Refugees Return to Lebanon Camp

Dozens of Palestinian families are making their way back to a devastated refugee camp in Lebanon that was the scene of 15 weeks of fierce battles between the army and Fatah al-Islam fighters.
On Wednesday, the UN Relief and Works Agency (UNRWA) transported the first 10 families from the Beddawi refugee camp back to the Nahr al-Bared camp.

Buses and mini-vans hired by the relief agency and bearing Palestinian flags dropped off the first families at the camp located outside Tripoli.

The majority were either empty-handed or carried small plastic bags filled with a few personal items.
Most of the arrivals, mainly women and children, showed little emotion as they waited for the army to search them before being allowed in. 

Each family was given two handouts, one bearing photos of munitions that still litter part of the camp and the other specifying areas that remain off-limits.

"I am scared of what is waiting for us and I know that our house was partially destroyed," Insaf Fouad, 25, said.

Waleed Abu Heit, a Palestinian cleric who fled at the onset of the fighting, said that although he was glad to be returning home it was a bittersweet moment.

"I am filled with a lot of sadness when I see all the destruction," he said.

"We thought we would never come back and that we would once again be left homeless like our parents when they left Palestine."

The majority of the 31,000 Palestinian refugees living in Nahr al-Bared were forced to flee the camp at the onset of the fighting in May.
This week, the Lebanese army allowed 400 families to return to a part of the seafront camp that experienced the least destruction.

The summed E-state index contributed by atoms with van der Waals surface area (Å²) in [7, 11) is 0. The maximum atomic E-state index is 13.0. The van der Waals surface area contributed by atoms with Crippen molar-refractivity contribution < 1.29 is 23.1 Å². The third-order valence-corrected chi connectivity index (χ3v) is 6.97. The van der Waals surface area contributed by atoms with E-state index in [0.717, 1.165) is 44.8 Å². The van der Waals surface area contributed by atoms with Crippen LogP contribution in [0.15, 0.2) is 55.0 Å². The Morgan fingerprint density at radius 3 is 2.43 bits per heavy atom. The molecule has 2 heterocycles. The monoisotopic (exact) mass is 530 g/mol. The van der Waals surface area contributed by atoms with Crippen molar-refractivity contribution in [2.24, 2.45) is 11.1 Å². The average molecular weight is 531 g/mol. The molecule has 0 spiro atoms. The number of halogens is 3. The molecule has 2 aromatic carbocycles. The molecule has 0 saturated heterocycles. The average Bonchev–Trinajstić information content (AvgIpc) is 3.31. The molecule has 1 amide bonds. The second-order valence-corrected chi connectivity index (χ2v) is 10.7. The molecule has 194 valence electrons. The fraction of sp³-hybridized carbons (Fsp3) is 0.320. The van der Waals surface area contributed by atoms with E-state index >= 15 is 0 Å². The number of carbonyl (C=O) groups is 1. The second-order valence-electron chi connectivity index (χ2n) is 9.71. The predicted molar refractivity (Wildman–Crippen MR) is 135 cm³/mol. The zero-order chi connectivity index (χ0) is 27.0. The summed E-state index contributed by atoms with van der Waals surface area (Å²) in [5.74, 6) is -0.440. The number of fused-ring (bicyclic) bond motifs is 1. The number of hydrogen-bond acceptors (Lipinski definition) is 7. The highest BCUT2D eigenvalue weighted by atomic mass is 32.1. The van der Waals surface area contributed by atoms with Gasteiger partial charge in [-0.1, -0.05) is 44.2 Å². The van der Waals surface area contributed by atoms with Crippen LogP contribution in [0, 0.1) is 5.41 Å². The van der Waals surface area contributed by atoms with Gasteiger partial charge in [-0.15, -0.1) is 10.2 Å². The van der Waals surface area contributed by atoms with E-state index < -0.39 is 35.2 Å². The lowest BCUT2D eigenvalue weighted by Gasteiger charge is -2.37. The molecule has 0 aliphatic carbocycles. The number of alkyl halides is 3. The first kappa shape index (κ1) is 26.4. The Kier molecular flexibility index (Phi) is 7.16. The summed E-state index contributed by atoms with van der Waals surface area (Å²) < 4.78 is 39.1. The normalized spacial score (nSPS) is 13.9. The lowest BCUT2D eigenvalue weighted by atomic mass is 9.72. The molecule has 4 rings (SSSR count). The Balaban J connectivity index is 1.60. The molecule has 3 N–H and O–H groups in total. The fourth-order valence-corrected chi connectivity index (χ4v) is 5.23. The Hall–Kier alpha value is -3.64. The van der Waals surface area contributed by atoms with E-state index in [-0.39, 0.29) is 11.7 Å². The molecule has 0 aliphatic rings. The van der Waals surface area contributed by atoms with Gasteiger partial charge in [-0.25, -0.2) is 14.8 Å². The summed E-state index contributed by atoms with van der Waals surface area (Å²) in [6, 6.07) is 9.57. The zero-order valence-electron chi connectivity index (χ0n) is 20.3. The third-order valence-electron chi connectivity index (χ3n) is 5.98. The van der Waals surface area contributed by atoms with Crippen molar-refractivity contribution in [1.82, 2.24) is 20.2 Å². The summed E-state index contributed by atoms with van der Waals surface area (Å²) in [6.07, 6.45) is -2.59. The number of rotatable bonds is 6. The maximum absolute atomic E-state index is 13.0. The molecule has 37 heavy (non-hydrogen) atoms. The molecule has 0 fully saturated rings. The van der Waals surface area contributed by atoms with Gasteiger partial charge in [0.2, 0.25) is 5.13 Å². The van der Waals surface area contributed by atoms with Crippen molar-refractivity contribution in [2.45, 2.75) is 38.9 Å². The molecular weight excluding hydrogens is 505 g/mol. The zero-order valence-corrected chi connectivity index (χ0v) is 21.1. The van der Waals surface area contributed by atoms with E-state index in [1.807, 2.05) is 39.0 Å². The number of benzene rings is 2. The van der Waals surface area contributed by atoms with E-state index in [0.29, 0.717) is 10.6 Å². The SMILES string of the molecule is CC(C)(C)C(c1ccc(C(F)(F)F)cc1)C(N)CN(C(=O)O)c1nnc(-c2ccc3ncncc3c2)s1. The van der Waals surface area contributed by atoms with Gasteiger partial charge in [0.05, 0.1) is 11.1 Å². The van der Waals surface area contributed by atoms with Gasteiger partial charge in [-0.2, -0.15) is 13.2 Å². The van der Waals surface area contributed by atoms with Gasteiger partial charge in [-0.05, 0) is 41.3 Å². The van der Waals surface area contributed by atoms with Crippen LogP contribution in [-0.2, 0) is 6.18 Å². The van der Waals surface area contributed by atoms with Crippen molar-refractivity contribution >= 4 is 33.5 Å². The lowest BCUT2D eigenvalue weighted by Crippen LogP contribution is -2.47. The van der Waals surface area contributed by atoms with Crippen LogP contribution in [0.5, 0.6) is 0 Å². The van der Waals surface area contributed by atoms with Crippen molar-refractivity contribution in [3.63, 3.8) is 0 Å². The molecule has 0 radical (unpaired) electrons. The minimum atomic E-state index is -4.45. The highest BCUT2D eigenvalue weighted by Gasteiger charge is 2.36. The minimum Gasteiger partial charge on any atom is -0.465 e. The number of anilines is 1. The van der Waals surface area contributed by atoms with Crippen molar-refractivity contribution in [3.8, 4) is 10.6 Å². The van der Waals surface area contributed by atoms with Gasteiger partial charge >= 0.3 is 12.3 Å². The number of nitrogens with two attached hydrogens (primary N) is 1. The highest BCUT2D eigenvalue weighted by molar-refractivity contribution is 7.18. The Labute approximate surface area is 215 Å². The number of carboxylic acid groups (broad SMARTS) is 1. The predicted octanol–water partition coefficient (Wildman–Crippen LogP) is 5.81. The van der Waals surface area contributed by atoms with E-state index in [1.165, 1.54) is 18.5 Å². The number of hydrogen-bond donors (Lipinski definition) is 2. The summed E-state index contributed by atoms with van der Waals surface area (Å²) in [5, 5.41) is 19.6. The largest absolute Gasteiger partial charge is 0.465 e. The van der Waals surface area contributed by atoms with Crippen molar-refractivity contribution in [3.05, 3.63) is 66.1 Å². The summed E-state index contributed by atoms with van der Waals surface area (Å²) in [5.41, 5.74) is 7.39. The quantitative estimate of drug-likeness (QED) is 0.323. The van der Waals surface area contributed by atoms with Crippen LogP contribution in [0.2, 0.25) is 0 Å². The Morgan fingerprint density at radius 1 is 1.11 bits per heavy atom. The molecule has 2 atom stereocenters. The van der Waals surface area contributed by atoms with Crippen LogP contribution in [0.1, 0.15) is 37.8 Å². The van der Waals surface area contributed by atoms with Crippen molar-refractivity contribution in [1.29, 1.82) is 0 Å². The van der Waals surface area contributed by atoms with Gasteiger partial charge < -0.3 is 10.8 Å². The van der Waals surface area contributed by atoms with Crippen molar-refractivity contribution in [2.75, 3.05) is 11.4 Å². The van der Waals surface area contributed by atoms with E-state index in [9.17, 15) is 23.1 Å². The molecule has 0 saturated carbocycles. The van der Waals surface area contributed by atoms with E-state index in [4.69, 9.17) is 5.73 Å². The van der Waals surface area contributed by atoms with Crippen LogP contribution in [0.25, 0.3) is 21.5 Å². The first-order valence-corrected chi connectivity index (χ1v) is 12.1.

UNRWA said 100 families would return each day and would be given emergency provisions including mattresses, pillows, kitchen items and food.

The heaviest gun battles took place at the older section of Nahr el-Bared, known as the Old Camp – most of which was reduced to rubble.

At least 400 people died during the intense fighting at the camp, including 168 Lebanese army soldiers.

The authorities say it could take up to four years to rebuild the community at an approximate cost of $400 million.

"We have stocked food and other items inside the camp for the families and there will also be a mobile clinic to provide medical assistance," Hoda al-Turk, an Unrwa spokeswoman, said.

The return of the refugees is hoped to ease overcrowding at the Beddawi camp and free up Lebanese government schools of the displaced families.

UNRWA said it was building temporary accommodation near Nahr al-Bared for 122 families who lost their homes. The relief agency will also help many families pay their rent.

"So far, 1195 families have already received such subsidies and about 665 applications are under consideration," UNRWA said.

(Agencies via Aljazeera Net English – Oct 10, 2007)

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